Anterior Tarsal Tunnel Syndrome




Abstract


Anterior tarsal tunnel syndrome is caused by compression of the deep peroneal nerve as it passes beneath the superficial fascia of the ankle. The most common cause of this compression is trauma to the dorsum of the foot. Severe, acute plantar flexion of the foot has been implicated in anterior tarsal tunnel syndrome, as has wearing tight shoes or squatting and bending forward, such as when planting flowers. The syndrome has also been associated with hypertrophy of the extensor hallucis brevis muscle in dancers. Anterior tarsal tunnel syndrome is much less common than is posterior tarsal tunnel syndrome. This entrapment neuropathy manifests primarily as pain, numbness, and paresthesias in the dorsum of the foot that radiate into the first dorsal web space; these symptoms may also radiate proximal to the entrapment, into the anterior ankle. No motor involvement occurs unless the distal lateral division of the deep peroneal nerve is affected.




Keywords

anterior tarsal tunnel, posterior tarsal tunnel, entrapment neuropathy, electormyography, nerve conduction testing, sports injury, dancer’s injury, Tinel sign, ultrasound guided injection, diagnostic sonography

 


ICD-10 CODE G57.50




Keywords

anterior tarsal tunnel, posterior tarsal tunnel, entrapment neuropathy, electormyography, nerve conduction testing, sports injury, dancer’s injury, Tinel sign, ultrasound guided injection, diagnostic sonography

 


ICD-10 CODE G57.50




The Clinical Syndrome


Anterior tarsal tunnel syndrome is caused by compression of the deep peroneal nerve as it passes beneath the superficial fascia of the ankle ( Fig. 124.1 ). The most common cause of this compression is trauma to the dorsum of the foot. Severe, acute plantar flexion of the foot has been implicated in anterior tarsal tunnel syndrome, as has wearing tight shoes or squatting and bending forward, such as when planting flowers ( Fig. 124.2 ). The syndrome has also been associated with hypertrophy of the extensor halluces brevis muscle in dancers ( Fig. 124.3 ). Anterior tarsal tunnel syndrome is much less common than is posterior tarsal tunnel syndrome.




FIG 124.1


The relationships of the medial malleolus, the tibial artery and nerve, and the flexor tendons of the ankle.

(From Kang HS, Ahn JM, Resnick D. MRI of the extremities: an anatomic atlas . 2nd ed. Philadelphia: Saunders; 2002:415.)



FIG 124.2


Anterior tarsal tunnel syndrome manifests as deep, aching pain in the dorsum of the foot, weakness of the extensor digitorum brevis, and numbness in the distribution of the deep peroneal nerve.



FIG 124.3


A, Preoperative right foot with identified dorsal hypertrophy of extensor hallucis brevis (EHB). B, Clinical photograph during grand plié at two (left) and five (right) months postoperatively and C, clinical photograph en pointe after return to dance at seven (left) and ten (right) months postoperatively.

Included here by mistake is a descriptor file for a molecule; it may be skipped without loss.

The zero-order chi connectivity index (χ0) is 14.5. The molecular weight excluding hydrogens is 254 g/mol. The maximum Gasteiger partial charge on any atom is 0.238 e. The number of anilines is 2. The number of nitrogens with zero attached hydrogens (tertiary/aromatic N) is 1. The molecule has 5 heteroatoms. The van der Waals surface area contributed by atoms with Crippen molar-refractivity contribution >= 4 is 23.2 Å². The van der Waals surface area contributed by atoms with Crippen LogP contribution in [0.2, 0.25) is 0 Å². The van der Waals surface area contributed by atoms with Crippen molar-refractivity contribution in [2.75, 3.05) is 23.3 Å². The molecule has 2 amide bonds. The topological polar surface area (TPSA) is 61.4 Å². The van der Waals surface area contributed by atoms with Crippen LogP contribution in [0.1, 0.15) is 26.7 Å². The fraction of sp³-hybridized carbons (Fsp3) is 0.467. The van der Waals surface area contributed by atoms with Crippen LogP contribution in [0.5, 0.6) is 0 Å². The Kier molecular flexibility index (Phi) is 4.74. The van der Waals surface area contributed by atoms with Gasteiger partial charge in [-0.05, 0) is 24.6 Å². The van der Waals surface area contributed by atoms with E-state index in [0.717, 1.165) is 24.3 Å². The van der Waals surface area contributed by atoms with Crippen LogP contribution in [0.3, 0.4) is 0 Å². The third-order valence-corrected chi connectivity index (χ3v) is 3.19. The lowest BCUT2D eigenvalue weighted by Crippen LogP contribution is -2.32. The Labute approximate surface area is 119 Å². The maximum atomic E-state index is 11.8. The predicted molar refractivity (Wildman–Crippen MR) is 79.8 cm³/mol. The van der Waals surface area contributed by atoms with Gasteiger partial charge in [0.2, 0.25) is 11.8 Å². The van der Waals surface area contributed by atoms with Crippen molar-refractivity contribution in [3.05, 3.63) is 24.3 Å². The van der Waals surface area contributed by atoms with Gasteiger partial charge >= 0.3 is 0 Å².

(From Tennant JN, Rungprai C, Phisitkul P. Bilateral anterior tarsal tunnel syndrome variant secondary to extensor hallucis brevis muscle hypertrophy in a ballet dancer: a case report. Foot Ankle Surg. 2014;20(4):e56–e58.)




Signs and Symptoms


This entrapment neuropathy manifests primarily as pain, numbness, and paresthesias in the dorsum of the foot that radiate into the first dorsal web space; these symptoms may also radiate proximal to the entrapment, into the anterior ankle. No motor involvement occurs unless the distal lateral division of the deep peroneal nerve is affected. Nighttime foot pain analogous to that of carpal tunnel syndrome is often present. Patients may report that holding the foot in the everted position decreases the pain and paresthesias.


Physical findings include tenderness over the deep peroneal nerve at the dorsum of the foot. A positive Tinel sign just medial to the dorsalis pedis pulse over the deep peroneal nerve as it passes beneath the fascia is usually present ( Fig. 124.4 ). Active plantar flexion often reproduces the symptoms of anterior tarsal tunnel syndrome. Weakness of the extensor digitorum brevis may be present if the lateral branch of the deep peroneal nerve is affected.




FIG 124.4


Eliciting Tinel sign for anterior tarsal tunnel syndrome.

(From Waldman SD. Physical diagnosis of pain: an atlas of signs and symptoms. Philadelphia: Saunders; 2006:373.)




Testing


Electromyography (EMG) can distinguish lumbar radiculopathy and diabetic polyneuropathy from anterior tarsal tunnel syndrome. Plain radiographs are indicated in all patients who present with foot or ankle pain, to rule out occult bony disease ( Fig. 124.5 ). Magnetic resonance imaging (MRI) and ultrasound imaging of the ankle and foot are indicated if joint instability or a space-occupying lesion is suspected ( Figs. 124.6 and 124.7 ) Based on the patient’s clinical presentation, additional testing may be warranted, including a complete blood count, uric acid level, erythrocyte sedimentation rate, and antinuclear antibody testing. The injection technique described later serves as both a diagnostic and a therapeutic maneuver.


Sep 9, 2019 | Posted by in PAIN MEDICINE | Comments Off on Anterior Tarsal Tunnel Syndrome
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